Well, gee, hat doesn't sound very friendly. I thought Jesus was friendly. I thought Jesus came to initiate group hugs. "'You be sure of this,' he said, 'the kingdom of God is near. I tell you, it will be more bearable on that day for Sodom than for that town.'" And Sodom experienced God's judgment, right? "'Woe to you, Chorazin! Woe to you, Bethsaida! For if the miracles that were performed in you had been performed in Tyre and Sidon, they would have repented long ago, sitting in sackcloth and ashes. So it will be more bearable for Tyre and Sidon at the judgment than for you. And for you, Capernaum, will you be lifted up to the skies? No, you'll go down to the depths.'"
Capernaum was the city Jesus chose as his base for his ministry. When he left Nazareth, he moved to Capernaum, and there were two villages very close to it where he did a remarkable number of miracles, and from which he recruited many of his disciples, Bethsaida and Chorazin. And he said something that did not make him popular in those cities. Again, for everybody who thinks Jesus was just always about happy words. The villages where they knew him the best, where he knew the most people, where the majority of his miracles took place, he said, "Because of your attitude and the hardness of your hearts, Sodom and Tyre and Sidon will receive better outcomes at the judgment than you will".
Now, that is not the pathway to popularity. But Jesus is speaking judgment. In the midst of miracles, in the midst of the incarnate Son of God, in the midst of enormous crowds of people coming from a very broad area, he's saying to the people that are his neighbors, that he's doing life with, he gets coffee with them at Starbucks in the morning. He's saying, "Your hearts are so hard". He doesn't stop there. In Luke 19: "As he approached Jerusalem and he saw the city, he wept over it. He said, 'If you'd only known on this day what would bring you peace, but now it's hidden from your eyes. The days will come when your enemies will build an embankment against you and will encircle you and hem you in on every side.'" They're gonna lay siege to the city. "'They'll dash you to the ground, you and the children within your walls.'"
Again, Jesus has been ministering there, speaking there, doing miracles there, inviting them to believe, telling them to repent and believe, sending out the disciples and they've been doing the same things. Lazarus was raised from the dead, the blind man in the city of Jerusalem had his eyes opened and he told everybody, "I'm the blind guy". And they didn't respond like Nineveh. They weren't ashamed, they weren't embarrassed, they weren't repentant, they weren't sorrowful. They didn't tear their clothes. They said, "We've gotta shut this guy down. He makes us feel bad. Who does he think he is? We know where he comes from. He doesn't come from an important place. Why would we listen to him"?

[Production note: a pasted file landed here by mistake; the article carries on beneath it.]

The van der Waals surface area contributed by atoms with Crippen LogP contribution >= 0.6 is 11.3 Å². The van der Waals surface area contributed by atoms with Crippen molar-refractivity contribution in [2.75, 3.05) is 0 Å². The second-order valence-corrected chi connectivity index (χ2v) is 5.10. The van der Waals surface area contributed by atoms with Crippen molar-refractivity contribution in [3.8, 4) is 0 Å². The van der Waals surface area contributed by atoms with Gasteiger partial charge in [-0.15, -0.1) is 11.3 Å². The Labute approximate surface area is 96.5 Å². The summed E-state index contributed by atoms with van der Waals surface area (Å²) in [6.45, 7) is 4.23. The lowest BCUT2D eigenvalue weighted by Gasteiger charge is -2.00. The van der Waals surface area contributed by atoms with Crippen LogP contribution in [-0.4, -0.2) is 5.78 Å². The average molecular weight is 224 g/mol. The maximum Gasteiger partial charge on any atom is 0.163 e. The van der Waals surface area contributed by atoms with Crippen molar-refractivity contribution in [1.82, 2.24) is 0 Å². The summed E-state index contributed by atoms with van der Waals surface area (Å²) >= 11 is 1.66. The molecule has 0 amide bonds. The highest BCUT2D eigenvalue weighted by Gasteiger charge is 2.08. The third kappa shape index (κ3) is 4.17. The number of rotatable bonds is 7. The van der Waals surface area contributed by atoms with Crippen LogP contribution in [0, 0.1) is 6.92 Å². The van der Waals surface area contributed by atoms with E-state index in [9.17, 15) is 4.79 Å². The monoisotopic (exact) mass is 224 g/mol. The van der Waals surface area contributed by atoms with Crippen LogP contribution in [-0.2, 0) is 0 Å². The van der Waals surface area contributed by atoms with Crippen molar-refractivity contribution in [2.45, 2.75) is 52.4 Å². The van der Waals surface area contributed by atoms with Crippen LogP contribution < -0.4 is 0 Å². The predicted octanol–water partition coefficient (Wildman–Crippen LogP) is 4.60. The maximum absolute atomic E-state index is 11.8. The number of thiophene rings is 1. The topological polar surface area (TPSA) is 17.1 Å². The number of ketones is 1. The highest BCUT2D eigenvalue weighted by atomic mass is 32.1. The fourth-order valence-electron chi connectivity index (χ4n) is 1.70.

Now, there were some who listened. There were crowds of people. The leaders of the city were afraid of the crowds of the people. There were casual observers. There were kind of indifferent crowds. "Was there a miracle today? We'll go watch a miracle. Is he gonna feed the crowd again? We like free food". But they weren't tearing their clothes in grief. They weren't changing their hearts before the Lord. And in spite of all the miracles, in spite of all the things God did, in spite of a resurrection of the Son of God, in spite of the curtain in the temple being torn in two, in spite of the completion of the redemptive work of Jesus, that generation experienced the judgment of God. Jesus went on in Luke to give them many instructions about what to do. He knows what's coming. It's not obscure to him.
But I think you really need Acts 2:36 to get the balance of this, 'cause this story goes right on through the scripture, all the way to the book of Revelation. Acts chapter 2 is the Day of Pentecost and this large crowd has gathered. The same city where they, just a few weeks earlier, had screamed, "Crucify the Lord," and Peter stands up on the Day of Pentecost when the Holy Spirit's been poured out and they heard people speaking in tongues. We still like to argue about that. He said, "Let all Israel be assured of this: God has made this Jesus, whom you crucified, both Lord and Messiah". Again, those are not bridge-building words. You understand? He said, "Look, folks, you killed the Messiah". Awkward. "When the people heard this, they were cut to the heart and they said to Peter and the other apostles, 'Brothers, what shall we do?'"
That is not a 21st century question. I have hope because people are asking that question, "What shall we do"? And Peter gives us an answer: "Repent and be baptized, every one of you, in the name of Jesus Christ for the forgiveness of your sins. And you'll receive the gift of the Holy Spirit". Now, revival starts in Jerusalem. Thousands of people accept the Lord that day. They're baptized publicly. And it grows by thousands more in the days and the weeks immediately following that. It's growing so rapidly that the religious leaders in Jerusalem that were threatened by Jesus were threatened by Peter and the disciples, and they begin to threaten them with the same kind of outcomes that they had orchestrated against Jesus.